What of Justification and Sanctification?

Righteous Status and Growth in Holiness

It will be counted to us who believe in him who raised from the dead Jesus our Lord, who was delivered up for our trespasses and raised for our justification.

Romans 4:24-25

Justifying grace is God’s undeserved, loving commitment to rescue us from his wrath and judgment. In Christ, God delivers us from sin and transports us into his loving kingdom of forgiveness.  Justifying grace calls us to trust Jesus Christ as our savior, the one who has taken all our sin and just judgment upon himself. When we trust Christ by faith, his work of forgiveness begins by releasing us from our debt, transforming our hearts, and freeing us to live for him.

When we look to Christ in faith and believe that his death was our death and that his punishment was our judgment, we receive by God’s grace his righteousness. This righteous declaration is forensic in that the legal charges against us have been dropped and we have been declared in right standing with God. To be credited as righteous is to be conferred a legal standing of being forgiven and no longer liable to punishment.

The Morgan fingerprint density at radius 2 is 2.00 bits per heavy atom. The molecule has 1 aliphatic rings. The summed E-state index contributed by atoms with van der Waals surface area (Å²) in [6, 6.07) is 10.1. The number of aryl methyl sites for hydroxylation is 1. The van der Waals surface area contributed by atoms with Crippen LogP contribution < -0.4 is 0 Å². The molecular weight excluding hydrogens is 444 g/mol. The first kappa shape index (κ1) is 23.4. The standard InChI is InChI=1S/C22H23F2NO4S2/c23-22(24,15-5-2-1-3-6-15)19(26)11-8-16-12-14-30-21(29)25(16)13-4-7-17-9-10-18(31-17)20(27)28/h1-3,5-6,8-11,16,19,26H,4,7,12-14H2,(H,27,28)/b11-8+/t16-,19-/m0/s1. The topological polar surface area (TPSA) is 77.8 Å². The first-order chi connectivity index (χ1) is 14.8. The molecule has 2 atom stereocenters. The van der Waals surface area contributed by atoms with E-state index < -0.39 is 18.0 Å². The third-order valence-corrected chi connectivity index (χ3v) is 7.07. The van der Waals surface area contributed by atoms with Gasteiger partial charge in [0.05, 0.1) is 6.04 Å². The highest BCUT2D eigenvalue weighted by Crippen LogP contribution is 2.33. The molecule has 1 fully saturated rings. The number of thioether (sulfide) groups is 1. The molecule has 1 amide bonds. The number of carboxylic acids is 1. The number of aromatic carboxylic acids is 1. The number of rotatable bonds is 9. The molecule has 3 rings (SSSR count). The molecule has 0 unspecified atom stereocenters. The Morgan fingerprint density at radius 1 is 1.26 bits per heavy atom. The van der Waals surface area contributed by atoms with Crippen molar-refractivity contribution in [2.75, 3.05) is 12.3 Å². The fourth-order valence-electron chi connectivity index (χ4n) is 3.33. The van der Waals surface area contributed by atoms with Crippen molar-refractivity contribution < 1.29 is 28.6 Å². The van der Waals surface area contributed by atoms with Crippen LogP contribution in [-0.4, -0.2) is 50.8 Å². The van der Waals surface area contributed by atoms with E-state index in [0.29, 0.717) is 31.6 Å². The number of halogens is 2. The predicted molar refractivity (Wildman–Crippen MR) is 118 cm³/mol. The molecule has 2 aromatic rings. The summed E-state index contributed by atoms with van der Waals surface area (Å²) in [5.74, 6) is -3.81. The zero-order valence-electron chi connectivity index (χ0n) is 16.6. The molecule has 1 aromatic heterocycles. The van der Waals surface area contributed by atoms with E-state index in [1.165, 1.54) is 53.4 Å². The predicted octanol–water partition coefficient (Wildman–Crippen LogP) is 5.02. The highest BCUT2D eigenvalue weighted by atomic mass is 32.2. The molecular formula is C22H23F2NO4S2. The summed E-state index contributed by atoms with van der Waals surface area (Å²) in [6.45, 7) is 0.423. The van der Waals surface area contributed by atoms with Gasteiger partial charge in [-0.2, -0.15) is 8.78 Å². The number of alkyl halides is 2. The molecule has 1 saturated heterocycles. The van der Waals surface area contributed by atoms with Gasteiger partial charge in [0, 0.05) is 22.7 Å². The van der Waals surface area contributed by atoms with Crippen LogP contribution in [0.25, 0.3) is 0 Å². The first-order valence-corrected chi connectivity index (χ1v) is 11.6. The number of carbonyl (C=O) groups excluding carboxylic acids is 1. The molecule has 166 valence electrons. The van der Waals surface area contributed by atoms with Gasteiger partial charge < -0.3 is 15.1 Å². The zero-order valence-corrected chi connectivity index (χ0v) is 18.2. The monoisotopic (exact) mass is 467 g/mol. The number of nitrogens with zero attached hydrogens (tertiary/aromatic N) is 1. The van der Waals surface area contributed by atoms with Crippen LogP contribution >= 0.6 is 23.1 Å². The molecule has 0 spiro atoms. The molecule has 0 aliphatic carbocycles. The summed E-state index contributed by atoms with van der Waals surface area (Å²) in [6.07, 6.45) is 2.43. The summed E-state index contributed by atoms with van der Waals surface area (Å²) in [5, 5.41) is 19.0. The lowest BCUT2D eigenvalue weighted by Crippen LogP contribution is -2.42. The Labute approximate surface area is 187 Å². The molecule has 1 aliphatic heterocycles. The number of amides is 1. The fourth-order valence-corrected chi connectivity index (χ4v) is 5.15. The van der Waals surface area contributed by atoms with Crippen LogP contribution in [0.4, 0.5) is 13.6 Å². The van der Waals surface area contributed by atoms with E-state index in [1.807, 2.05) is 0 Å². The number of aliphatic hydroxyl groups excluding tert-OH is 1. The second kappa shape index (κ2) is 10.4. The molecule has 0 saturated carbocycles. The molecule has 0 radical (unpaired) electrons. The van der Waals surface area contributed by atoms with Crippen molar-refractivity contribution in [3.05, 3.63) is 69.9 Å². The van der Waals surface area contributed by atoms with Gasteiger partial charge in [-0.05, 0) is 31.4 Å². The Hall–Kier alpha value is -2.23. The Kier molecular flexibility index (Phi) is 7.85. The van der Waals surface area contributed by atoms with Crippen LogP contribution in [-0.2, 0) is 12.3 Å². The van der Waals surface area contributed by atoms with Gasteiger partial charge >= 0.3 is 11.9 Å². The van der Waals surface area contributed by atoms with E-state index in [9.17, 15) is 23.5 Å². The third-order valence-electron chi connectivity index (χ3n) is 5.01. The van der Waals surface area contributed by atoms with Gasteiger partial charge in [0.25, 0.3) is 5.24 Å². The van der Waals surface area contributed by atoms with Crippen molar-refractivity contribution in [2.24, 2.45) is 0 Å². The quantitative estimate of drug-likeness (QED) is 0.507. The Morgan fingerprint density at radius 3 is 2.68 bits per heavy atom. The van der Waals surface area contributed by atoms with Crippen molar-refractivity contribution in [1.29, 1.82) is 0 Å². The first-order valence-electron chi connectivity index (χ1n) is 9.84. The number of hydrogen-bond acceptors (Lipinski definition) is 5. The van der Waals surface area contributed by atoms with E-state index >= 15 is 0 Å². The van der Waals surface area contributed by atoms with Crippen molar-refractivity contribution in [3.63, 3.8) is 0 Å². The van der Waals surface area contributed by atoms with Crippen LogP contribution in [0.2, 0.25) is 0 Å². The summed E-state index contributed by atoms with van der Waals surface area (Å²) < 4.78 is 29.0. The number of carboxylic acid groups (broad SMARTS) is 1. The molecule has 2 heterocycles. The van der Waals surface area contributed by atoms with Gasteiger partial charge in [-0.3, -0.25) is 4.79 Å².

Sanctifying grace is Jesus being the desire, ability, and power in us to respond to every life situation according to the will of God. Jesus is our desire for he works in us a hunger for holiness. Jesus is our ability for he enables us to make godly choices. Jesus is our power for he strengthens us to overcome the world, the flesh, sin, death, and the devil. Grace is the person, Jesus, living his life in and through us empowering us to live a righteous and holy life (2 Cor. 9:8, 2 Cor. 12:1-10, Titus 2:11-14). Sanctifying grace is Jesus living his life in us: this is the normal Christian life (1 Jn. 4:9).

Justification describes the position of acceptance with God which he gives us when we trust in Christ as our Saviour. It is a legal term, borrowed from the lawcourts, and its opposite is condemnation. To justify is to acquit, to declare an accused person to be just, not guilty. So the divine judge, because his Son has borne our condemnation, justifies us, pronouncing us righteous in his sight. ‘Therefore, there is now no condemnation for those who are in Christ Jesus’ (Rom. 8:1).

Sanctification, on the other hand, describes the process by which justified Christians are changed into the likeness of Christ. When God justifies us, he *declares* us righteous through Christ’s death for us; when he sanctifies us, he *makes* us righteous through the power of his Holy Spirit within us.

Justification concerns our outward status of acceptance with God; sanctification concerns our inward growth in holiness of character. Further, whereas our justification is sudden and complete, so that we shall never be more justified than we were on the day of our conversion, our sanctification is gradual and incomplete. It takes a few moments only in court for a judge to pronounce his verdict and for the accused to be acquitted; it takes a lifetime even to approach Christlikeness. (paragraph editing mine)

John Stott, Your Confirmation, rev. edn. (London: Hodder and Stoughton, 1991), 38.

HT: Langham Partnership


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